In the horror fictions of Malayalam literature, Yakshis are mostly not considered benevolent. They are being portrayed by people alluring men and finally killing them. The following are the prominent fiction characters.

One of the most famous Kerala legendary stories of Yakshis is that of Kalliyankattu Neeli, a powerful demoness who was fabled to have finally been stopped by the legendary priest Kadamattathu Kathanar. The Yakshi theme is the subject of popular Keralite tales, like the legend of the Yakshi of Trivandrum, as well as of certain movies in modern Malayalam cinema.

Another lesser known Yakshi is Mangalathu Sreedevi also known as Kanjirottu Yakshi. She was born into a Padamangalam Nair tharavad by name Mangalathu at Kanjiracode in South Travancore. She was a ravishingly beautiful courtesan who had an intimate relationship with Raman Thampi, son of King Rama Varma and rival of Anizhom Thirunal Marthanda Varma.[10]

Mangalathu Sreedevi was infatuated with one of her servants, Raman. Raman, a Pondan Nair (palanquin-bearer), was a fair, tall, well-built and handsome young man. She and her brother Govindan used to ride on Raman's back to nearby places. A predatory sadist, Sreedevi enjoyed torturing Raman physically and mentally. She did everything possible to separate him from his wife.

In course of time, the unmarried Govindan and Raman became bosom friends. They often shared the same room. Sreedevi was not quite comfortable with the growing fondness of her brother for her lover. But she did not act.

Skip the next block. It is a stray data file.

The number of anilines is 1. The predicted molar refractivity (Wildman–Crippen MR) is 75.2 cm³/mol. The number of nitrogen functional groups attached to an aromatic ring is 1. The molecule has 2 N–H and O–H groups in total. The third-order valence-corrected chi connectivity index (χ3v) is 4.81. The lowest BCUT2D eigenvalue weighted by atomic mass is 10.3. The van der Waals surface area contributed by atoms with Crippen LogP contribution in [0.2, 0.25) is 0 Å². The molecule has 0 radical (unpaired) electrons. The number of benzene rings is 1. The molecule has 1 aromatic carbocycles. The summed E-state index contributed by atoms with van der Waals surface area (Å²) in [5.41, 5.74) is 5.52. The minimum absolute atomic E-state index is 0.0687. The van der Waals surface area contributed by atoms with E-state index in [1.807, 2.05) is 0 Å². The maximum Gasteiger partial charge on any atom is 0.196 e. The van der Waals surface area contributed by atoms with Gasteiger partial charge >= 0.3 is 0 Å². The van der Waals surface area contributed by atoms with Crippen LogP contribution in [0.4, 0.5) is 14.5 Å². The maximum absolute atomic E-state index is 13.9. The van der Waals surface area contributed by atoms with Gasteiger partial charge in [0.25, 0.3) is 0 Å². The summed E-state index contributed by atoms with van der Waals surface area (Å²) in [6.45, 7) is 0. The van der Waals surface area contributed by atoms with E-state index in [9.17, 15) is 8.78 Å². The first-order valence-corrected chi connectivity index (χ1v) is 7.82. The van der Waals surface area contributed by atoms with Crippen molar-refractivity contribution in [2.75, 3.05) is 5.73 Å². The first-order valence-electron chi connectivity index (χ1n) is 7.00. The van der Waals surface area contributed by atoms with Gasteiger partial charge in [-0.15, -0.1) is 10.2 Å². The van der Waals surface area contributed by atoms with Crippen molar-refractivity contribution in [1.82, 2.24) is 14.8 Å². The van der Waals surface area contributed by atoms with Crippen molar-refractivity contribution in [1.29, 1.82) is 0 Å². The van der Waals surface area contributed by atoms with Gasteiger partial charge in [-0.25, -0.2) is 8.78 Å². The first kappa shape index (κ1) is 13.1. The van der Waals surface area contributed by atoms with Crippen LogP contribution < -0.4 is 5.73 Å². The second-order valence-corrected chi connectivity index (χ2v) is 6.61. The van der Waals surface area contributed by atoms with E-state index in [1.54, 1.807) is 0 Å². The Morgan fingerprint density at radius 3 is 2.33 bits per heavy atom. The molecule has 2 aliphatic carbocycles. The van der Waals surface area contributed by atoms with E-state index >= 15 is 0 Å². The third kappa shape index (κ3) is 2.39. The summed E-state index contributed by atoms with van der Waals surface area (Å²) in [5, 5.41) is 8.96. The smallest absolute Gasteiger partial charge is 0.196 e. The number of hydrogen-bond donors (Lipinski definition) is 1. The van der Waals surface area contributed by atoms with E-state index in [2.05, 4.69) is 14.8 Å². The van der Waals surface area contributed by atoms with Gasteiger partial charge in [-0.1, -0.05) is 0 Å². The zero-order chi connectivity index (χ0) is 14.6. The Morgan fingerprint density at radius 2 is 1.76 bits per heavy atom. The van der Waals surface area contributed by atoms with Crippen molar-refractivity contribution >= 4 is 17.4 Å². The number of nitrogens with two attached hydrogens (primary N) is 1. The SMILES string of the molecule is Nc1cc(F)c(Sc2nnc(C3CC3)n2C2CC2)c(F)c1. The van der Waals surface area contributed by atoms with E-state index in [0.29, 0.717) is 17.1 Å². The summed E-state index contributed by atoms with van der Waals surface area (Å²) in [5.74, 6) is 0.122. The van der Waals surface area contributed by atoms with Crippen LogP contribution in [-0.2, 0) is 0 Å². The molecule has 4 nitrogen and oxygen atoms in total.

Sreedevi hatched a plot and raped Raman's wife. Once Govindan was travelling on Raman's back when the former revealed the details of the plot. Days later, Raman strangled Sreedevi to death when they were sharing a bed. Govindan winked at the crime and protected his beloved friend.

Sreedevi was reborn as a vengeful Yakshi to a couple at Kanjiracode. She grew into a bewitching beauty within moments of her birth. Though she seduced many men and drank their blood, her heart was set on the handsome Raman. She told him that she was willing to pardon him if he married her. Raman flatly refused. The Yakshi channeled all her energies in tormenting him. Devastated, Raman sought the assistance of Mangalathu Govindan, who was a great upasaka of Lord Balarama. Govindan was for a compromise. He said that the Yakshi could have Raman for a year provided she conformed to three conditions. One, she must agree to be installed at a temple after one year. Two, after many years the temple will be destroyed and she must then seek refuge in (saranagati) Lord Narasimha for attaining moksham. Three, she must pray for Govindan and his relationship with Raman not only in their current birth but also in their subsequent births. The Yakshi swore upon 'ponnum vilakkum' that she would abide by all the three conditions. Thus the compromise formula worked.[12]

A year later, the Yakshi was installed at a Temple which later came to be owned by Kanjiracottu Valiaveedu.[12] The Temple does not exit anymore.

Sundara Lakshmi, an accomplished dancer and consort of HH Swathi Thirunal Rama Varma, was an ardent devotee of Kanjirottu Yakshi Amma.

After taking refuge in Lord Narasimha of Thekkedom, the Yakshi are now believed to be residing in Kallara B of Sri Padmanabhaswamy Temple.[13] The enchanting and ferocious forms of this Yakshi are painted on the south-west part of Sri Padmanabha's shrine.